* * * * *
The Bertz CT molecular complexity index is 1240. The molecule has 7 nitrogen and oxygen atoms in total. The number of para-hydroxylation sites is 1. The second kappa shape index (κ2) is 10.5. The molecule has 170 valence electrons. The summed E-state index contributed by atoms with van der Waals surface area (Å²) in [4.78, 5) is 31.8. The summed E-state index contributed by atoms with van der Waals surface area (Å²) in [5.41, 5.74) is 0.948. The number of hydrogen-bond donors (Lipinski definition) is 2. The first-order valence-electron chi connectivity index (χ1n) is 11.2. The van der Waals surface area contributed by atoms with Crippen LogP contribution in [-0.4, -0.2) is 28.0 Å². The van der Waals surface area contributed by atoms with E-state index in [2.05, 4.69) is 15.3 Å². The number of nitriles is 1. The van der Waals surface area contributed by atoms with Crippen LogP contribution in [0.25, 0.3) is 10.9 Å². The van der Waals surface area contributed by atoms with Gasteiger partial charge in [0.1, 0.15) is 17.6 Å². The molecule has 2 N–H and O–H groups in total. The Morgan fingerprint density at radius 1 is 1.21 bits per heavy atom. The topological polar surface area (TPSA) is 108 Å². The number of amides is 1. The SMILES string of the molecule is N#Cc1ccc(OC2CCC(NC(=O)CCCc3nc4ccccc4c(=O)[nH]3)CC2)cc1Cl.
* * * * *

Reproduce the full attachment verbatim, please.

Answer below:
The Bertz CT molecular complexity index is 1240. The molecule has 7 nitrogen and oxygen atoms in total. The number of para-hydroxylation sites is 1. The second kappa shape index (κ2) is 10.5. The molecule has 170 valence electrons. The summed E-state index contributed by atoms with van der Waals surface area (Å²) in [4.78, 5) is 31.8. The summed E-state index contributed by atoms with van der Waals surface area (Å²) in [5.41, 5.74) is 0.948. The number of hydrogen-bond donors (Lipinski definition) is 2. The first-order valence-electron chi connectivity index (χ1n) is 11.2. The van der Waals surface area contributed by atoms with Crippen LogP contribution in [-0.4, -0.2) is 28.0 Å². The van der Waals surface area contributed by atoms with E-state index in [2.05, 4.69) is 15.3 Å². The number of nitriles is 1. The van der Waals surface area contributed by atoms with Crippen LogP contribution in [0.25, 0.3) is 10.9 Å². The van der Waals surface area contributed by atoms with Gasteiger partial charge in [0.1, 0.15) is 17.6 Å². The molecule has 2 N–H and O–H groups in total. The Morgan fingerprint density at radius 1 is 1.21 bits per heavy atom. The topological polar surface area (TPSA) is 108 Å². The number of amides is 1. The SMILES string of the molecule is N#Cc1ccc(OC2CCC(NC(=O)CCCc3nc4ccccc4c(=O)[nH]3)CC2)cc1Cl.